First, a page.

Difference between revisions of "FIRST UP AND THEN DOWN. - Oakland Tribune, 19 Jan 1891"
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Latest revision as of 03:06, 22 December 2021
FIRST UP AND THEN DOWN.
The Hill Race of Three Members of the Acme Athletic Club.
Inspiration Point Reached From the Level Ground in 4:42, and the Round Trip Made in 7:08 1-4.
A better day than yesterday could not have been selected for the hill-climbing race of the Acme Athletic Club. The air was clear and crisp, the ground just damp enough from the early morning dew to keep the dust down, and the weather bright and alluring enough to attract a large crowd to the scene. The course was from the bridge at the end of Blair Park to the top of Inspiration Point and back again, the pole at the summit of the hill to be touched before the descent began.
The entries for the event were J. Kitchen, E. S. Dowdle, J. Scott, H. Maxwell, W. Smyth and O. L. Pickard, all of whom went into training three weeks ago, and were, therefore, as hard as nails by yesterday. Three o'clock was the time set for the start, and the men in the big crowd which assembled at the bridge, and, in fact, all up the hill, amused themselves by betting what time would be made. Considerable sums were wagered one way and the other, odds of fifteen to ten being first laid that the round trip would be made in fifteen minutes, then even money that it would be made in ten minutes, and, finally, eight to ten that eight minutes would be beaten. Kitchen was the favorite in the betting, with Scott as second choice.
At 3:10 the men were at the starting point, and the following officials were announced and took up their positions: Referee, J. Scotchler; timers, De Witt Van Court, F. W. Sharpe, M. Schleuter; lower judges, J. Hanifin, J. Rooney; middle judge, George Neece; top judge, L. G. Wolf. At 3:15 the word "Go" was given, and the men went off to an even start, Pickard taking the lead as the incline was reached, with Kitchen close up, and the others well bunched. The runners kept on the winding track for 100 yards or so and then took to the side of the fence, where the climb is the steepest but the road is the shortest. They settled down into a brisk walk as they went up the rocky hillside, Kitchen getting a lead for a little while, but soon losing it to Pickard, who led at the half-ascent, the three-quarters and finally at the summit. He reached the top on a run, and touched the pole in four minutes and forty-two seconds from the time of leaving the bridge, Scott touching it second about eighteen seconds later. Then came the race down hill. The men bounded like antelopes, working up to a speed that appeared very dangerous, a couple of them getting tumbles in fact as they come flying down. It was a fine finish, but Pickard had it well in hand and he crossed the line with his pace-maker in 7:08 1/4, with Scott second in 7:18 1/2, the others straggling in at all times. The winner was warmly congratulated for the excellent record he had made and received a handsome gold medal suitably inscribed. The second man, Scott, was also presented with a trophy, receiving a silver medal engraved with a view of the hill traversed.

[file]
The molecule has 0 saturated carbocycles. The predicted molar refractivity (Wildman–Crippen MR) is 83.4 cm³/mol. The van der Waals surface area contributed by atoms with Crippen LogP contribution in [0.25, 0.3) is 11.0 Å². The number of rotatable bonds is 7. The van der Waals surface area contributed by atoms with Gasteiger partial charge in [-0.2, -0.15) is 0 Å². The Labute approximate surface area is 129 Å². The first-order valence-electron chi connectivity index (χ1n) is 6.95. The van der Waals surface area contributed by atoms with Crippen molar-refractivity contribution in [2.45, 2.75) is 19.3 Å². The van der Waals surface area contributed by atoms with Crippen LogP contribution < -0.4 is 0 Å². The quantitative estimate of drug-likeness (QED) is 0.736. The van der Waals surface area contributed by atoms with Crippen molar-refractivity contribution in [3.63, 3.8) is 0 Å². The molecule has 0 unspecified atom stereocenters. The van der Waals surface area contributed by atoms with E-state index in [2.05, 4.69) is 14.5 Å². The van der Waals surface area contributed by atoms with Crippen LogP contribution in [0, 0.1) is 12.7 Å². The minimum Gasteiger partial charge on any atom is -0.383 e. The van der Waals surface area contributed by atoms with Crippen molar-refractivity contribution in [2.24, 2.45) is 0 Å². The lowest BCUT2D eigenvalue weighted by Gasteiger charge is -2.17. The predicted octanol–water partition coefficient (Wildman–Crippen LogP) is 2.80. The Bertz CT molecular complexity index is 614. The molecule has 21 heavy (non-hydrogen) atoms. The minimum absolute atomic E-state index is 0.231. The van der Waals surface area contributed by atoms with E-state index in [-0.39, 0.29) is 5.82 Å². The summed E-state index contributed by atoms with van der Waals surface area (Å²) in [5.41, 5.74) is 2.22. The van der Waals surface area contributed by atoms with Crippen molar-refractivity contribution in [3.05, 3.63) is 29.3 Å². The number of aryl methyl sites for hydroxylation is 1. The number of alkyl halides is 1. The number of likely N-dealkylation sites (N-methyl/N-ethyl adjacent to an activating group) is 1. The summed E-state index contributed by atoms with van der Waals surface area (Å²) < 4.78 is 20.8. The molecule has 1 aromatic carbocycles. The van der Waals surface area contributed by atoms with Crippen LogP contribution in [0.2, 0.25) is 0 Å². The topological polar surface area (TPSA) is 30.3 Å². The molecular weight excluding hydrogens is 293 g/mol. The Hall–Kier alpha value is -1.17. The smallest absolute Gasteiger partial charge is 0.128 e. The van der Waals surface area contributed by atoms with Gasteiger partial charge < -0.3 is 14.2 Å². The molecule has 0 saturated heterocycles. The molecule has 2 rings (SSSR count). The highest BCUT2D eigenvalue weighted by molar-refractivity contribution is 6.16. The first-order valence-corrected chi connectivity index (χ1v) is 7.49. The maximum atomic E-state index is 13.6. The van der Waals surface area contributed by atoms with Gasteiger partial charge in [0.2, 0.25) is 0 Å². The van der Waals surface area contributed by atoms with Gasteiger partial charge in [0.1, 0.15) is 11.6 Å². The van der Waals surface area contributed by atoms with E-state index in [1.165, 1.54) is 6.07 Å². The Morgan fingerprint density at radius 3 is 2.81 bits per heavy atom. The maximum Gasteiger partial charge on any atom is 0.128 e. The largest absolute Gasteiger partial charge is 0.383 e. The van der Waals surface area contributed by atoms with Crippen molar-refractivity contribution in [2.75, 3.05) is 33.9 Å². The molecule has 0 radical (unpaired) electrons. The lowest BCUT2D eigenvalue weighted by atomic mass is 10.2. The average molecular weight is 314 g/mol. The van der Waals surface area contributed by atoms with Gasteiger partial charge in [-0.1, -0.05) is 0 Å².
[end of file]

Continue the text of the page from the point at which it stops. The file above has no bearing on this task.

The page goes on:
The distance up and down the hill has not been measured, but is believed to be about 1 1/4 miles.